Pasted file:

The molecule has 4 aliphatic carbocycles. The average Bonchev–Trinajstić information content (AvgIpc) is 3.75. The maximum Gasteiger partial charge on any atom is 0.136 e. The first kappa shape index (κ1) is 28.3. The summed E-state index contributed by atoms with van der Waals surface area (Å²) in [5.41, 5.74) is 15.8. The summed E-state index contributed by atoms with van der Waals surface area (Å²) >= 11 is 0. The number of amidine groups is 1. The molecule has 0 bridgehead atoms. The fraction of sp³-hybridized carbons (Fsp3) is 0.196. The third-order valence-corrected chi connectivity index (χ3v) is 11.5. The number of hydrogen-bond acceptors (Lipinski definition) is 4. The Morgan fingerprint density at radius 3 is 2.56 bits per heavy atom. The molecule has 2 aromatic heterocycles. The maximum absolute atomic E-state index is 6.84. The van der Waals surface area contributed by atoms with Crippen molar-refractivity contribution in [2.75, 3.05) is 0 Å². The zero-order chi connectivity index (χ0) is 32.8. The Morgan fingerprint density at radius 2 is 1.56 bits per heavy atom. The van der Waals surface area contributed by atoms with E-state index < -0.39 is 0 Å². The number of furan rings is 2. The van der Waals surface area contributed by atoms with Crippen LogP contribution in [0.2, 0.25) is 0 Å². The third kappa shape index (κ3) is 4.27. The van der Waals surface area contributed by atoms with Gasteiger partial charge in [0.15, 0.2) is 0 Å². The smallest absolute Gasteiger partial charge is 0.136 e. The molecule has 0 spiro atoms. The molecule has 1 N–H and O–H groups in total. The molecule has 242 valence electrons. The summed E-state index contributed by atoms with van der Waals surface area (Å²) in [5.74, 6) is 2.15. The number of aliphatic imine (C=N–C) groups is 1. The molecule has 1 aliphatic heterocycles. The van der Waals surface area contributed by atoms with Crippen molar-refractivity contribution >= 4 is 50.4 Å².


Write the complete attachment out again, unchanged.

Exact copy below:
The molecule has 4 aliphatic carbocycles. The average Bonchev–Trinajstić information content (AvgIpc) is 3.75. The maximum Gasteiger partial charge on any atom is 0.136 e. The first kappa shape index (κ1) is 28.3. The summed E-state index contributed by atoms with van der Waals surface area (Å²) in [5.41, 5.74) is 15.8. The summed E-state index contributed by atoms with van der Waals surface area (Å²) >= 11 is 0. The number of amidine groups is 1. The molecule has 0 bridgehead atoms. The fraction of sp³-hybridized carbons (Fsp3) is 0.196. The third-order valence-corrected chi connectivity index (χ3v) is 11.5. The number of hydrogen-bond acceptors (Lipinski definition) is 4. The Morgan fingerprint density at radius 3 is 2.56 bits per heavy atom. The molecule has 2 aromatic heterocycles. The maximum absolute atomic E-state index is 6.84. The van der Waals surface area contributed by atoms with Crippen molar-refractivity contribution in [2.75, 3.05) is 0 Å². The zero-order chi connectivity index (χ0) is 32.8. The Morgan fingerprint density at radius 2 is 1.56 bits per heavy atom. The van der Waals surface area contributed by atoms with E-state index < -0.39 is 0 Å². The number of furan rings is 2. The van der Waals surface area contributed by atoms with Crippen LogP contribution in [0.2, 0.25) is 0 Å². The third kappa shape index (κ3) is 4.27. The van der Waals surface area contributed by atoms with Gasteiger partial charge in [0.15, 0.2) is 0 Å². The smallest absolute Gasteiger partial charge is 0.136 e. The molecule has 0 spiro atoms. The molecule has 1 N–H and O–H groups in total. The molecule has 242 valence electrons. The summed E-state index contributed by atoms with van der Waals surface area (Å²) in [5.74, 6) is 2.15. The number of aliphatic imine (C=N–C) groups is 1. The molecule has 1 aliphatic heterocycles. The van der Waals surface area contributed by atoms with Crippen molar-refractivity contribution >= 4 is 50.4 Å².